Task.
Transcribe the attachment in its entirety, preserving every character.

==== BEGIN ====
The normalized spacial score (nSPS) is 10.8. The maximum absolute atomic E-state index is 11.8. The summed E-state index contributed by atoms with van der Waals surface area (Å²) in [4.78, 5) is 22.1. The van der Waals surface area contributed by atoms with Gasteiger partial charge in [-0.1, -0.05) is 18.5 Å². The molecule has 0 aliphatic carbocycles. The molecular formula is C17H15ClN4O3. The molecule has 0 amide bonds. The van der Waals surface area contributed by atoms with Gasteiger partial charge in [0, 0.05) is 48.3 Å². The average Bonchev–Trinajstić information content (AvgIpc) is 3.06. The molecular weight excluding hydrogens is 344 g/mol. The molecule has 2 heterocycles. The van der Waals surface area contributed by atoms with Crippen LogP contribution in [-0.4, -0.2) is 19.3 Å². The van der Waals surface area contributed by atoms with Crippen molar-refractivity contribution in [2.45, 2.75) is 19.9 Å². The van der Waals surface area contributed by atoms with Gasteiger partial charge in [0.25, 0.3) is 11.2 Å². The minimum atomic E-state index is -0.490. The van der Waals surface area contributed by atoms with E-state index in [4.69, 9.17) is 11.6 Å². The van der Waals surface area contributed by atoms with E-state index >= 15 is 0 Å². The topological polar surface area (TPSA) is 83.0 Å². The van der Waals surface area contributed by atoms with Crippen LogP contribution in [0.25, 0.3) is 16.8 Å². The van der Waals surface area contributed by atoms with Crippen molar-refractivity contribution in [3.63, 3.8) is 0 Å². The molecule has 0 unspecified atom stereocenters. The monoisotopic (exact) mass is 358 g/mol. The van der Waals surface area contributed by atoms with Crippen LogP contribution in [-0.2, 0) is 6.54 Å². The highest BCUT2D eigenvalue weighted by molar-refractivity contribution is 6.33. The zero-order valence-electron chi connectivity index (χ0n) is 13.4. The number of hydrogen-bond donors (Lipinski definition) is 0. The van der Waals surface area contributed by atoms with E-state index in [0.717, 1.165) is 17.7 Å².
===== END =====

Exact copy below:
The normalized spacial score (nSPS) is 10.8. The maximum absolute atomic E-state index is 11.8. The summed E-state index contributed by atoms with van der Waals surface area (Å²) in [4.78, 5) is 22.1. The van der Waals surface area contributed by atoms with Gasteiger partial charge in [-0.1, -0.05) is 18.5 Å². The molecule has 0 aliphatic carbocycles. The molecular formula is C17H15ClN4O3. The molecule has 0 amide bonds. The van der Waals surface area contributed by atoms with Gasteiger partial charge in [0, 0.05) is 48.3 Å². The average Bonchev–Trinajstić information content (AvgIpc) is 3.06. The molecular weight excluding hydrogens is 344 g/mol. The molecule has 2 heterocycles. The van der Waals surface area contributed by atoms with Crippen LogP contribution in [-0.4, -0.2) is 19.3 Å². The van der Waals surface area contributed by atoms with Crippen molar-refractivity contribution in [2.45, 2.75) is 19.9 Å². The van der Waals surface area contributed by atoms with Gasteiger partial charge in [0.25, 0.3) is 11.2 Å². The minimum atomic E-state index is -0.490. The van der Waals surface area contributed by atoms with E-state index in [4.69, 9.17) is 11.6 Å². The van der Waals surface area contributed by atoms with E-state index >= 15 is 0 Å². The topological polar surface area (TPSA) is 83.0 Å². The van der Waals surface area contributed by atoms with Crippen LogP contribution in [0.25, 0.3) is 16.8 Å². The van der Waals surface area contributed by atoms with Crippen molar-refractivity contribution in [3.63, 3.8) is 0 Å². The molecule has 0 unspecified atom stereocenters. The monoisotopic (exact) mass is 358 g/mol. The van der Waals surface area contributed by atoms with Crippen LogP contribution in [-0.2, 0) is 6.54 Å². The highest BCUT2D eigenvalue weighted by molar-refractivity contribution is 6.33. The zero-order valence-electron chi connectivity index (χ0n) is 13.4. The number of hydrogen-bond donors (Lipinski definition) is 0. The van der Waals surface area contributed by atoms with E-state index in [0.717, 1.165) is 17.7 Å².